But in order to help the public, and officials, manage their risk, the research community needs to continue to help the NWS change its warning paradigm. No longer should the NWS be the sole providers of warnings. They should also be providers of warning guidance so that all users can create their own warnings based on their own vulnerability. Fortunately the momentum behind the FACETS program holds promise because it has grabbed the attention of NWS and NOAA management. Now it must grab the attention of other sectors, especially the private sector. They are the ones that can provide a broad variety tools to help users manage their risk.
Finally, let's do something about the built environment. I'm getting tired of seeing one FEMA/NIST/NSF report after another talking about the inferior quality of our housing construction. Fortunately, after three violent tornadoes visiting the city of Moore, I hear that housing codes may be upgraded. The same has happened in Joplin, MO after their tornado. Now I only hope that one day a disaster isn't required for codes to be upgraded. Can we actually be proactive? Well, I'm not holding my breath. Sometimes, most of the time, it takes a consumer to want a better built house, to want better from their home builders. I don't know the answer to this except more vigorous education. Grab them when they're young, before they fall into the trap of valuing more frivolous furnishings like granite countertops above those things that could save their lives (e.g., shelters, sprinklers, continuous load paths). Yes, that's another call for education in the K-12 grades.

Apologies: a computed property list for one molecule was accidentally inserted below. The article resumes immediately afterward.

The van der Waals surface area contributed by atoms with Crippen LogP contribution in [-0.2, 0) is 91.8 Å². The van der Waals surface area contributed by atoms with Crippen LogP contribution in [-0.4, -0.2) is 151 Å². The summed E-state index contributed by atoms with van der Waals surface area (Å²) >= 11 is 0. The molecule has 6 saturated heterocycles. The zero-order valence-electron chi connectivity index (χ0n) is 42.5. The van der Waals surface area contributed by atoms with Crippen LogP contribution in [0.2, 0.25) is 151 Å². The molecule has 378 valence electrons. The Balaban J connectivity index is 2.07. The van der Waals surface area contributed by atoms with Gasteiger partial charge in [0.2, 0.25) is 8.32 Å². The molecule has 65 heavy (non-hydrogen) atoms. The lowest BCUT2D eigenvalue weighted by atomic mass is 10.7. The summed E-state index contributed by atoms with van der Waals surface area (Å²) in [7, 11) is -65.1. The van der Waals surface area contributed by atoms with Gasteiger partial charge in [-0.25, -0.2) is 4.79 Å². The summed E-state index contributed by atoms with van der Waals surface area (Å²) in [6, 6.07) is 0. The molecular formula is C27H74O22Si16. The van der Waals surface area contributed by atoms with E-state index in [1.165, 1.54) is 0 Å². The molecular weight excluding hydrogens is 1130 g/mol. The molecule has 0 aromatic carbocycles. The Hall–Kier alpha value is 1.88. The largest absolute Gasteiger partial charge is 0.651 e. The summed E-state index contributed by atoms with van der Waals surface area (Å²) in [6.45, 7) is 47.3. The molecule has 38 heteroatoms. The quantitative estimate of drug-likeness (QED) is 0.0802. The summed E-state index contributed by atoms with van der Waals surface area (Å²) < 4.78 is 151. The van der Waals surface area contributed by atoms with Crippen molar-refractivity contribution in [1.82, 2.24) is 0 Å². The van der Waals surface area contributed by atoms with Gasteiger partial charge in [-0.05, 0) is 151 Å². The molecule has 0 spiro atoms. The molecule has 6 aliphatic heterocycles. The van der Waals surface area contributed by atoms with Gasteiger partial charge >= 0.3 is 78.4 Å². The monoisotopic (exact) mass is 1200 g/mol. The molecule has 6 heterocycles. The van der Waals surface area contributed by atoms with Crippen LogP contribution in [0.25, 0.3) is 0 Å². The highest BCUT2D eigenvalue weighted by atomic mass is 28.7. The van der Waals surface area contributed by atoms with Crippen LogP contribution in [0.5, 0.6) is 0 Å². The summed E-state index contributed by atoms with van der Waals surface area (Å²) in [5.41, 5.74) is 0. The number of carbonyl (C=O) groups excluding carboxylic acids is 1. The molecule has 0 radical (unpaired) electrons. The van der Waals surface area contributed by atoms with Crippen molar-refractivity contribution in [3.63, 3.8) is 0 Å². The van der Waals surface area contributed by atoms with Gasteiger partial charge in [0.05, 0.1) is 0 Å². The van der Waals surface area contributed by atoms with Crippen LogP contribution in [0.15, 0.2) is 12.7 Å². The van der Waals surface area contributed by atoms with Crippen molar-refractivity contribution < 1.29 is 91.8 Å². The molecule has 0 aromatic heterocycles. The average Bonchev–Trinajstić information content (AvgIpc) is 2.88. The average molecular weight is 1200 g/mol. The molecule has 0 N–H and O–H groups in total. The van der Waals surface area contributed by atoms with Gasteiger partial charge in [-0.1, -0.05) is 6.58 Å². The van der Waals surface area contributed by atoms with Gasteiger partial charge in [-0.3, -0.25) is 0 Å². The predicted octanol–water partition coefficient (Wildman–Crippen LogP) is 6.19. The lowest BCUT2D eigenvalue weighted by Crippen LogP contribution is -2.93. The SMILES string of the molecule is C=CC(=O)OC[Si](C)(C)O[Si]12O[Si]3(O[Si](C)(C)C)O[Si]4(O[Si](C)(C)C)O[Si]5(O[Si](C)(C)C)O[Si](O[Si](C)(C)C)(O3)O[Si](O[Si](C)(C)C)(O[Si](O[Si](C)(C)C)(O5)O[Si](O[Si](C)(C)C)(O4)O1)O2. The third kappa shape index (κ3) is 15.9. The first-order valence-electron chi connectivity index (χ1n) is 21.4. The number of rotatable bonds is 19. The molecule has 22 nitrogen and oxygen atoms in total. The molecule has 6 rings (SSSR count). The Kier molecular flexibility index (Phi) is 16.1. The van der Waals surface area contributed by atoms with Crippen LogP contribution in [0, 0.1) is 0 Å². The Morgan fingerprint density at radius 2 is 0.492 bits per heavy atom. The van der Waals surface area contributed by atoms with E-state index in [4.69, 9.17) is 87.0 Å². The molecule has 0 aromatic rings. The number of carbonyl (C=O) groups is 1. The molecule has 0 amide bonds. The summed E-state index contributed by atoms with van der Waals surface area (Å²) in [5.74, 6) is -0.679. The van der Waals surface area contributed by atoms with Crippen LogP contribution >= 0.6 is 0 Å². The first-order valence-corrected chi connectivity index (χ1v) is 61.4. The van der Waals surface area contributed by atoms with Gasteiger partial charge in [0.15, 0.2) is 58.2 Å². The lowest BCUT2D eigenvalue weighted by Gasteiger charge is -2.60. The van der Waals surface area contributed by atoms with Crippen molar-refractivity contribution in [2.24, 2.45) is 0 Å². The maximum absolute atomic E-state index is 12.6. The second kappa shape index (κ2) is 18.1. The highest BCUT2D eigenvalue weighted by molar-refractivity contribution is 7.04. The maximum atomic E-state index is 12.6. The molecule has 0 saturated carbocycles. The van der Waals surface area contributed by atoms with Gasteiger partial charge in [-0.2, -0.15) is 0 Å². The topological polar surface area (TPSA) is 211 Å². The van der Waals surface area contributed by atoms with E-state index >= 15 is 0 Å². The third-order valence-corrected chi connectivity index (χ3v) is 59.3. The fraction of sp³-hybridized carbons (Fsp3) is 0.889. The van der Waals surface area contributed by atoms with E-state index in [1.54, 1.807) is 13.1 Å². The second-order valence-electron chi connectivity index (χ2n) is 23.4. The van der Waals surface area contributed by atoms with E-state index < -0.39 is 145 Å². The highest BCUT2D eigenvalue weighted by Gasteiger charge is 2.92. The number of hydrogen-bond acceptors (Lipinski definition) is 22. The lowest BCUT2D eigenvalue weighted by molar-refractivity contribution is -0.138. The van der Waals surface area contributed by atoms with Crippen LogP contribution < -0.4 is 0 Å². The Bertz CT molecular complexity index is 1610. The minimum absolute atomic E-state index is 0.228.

* I do not assume any responsibility for the risk chasers put upon themselves should they decide to transect tornadoes with their armored, or otherwise, vehicles.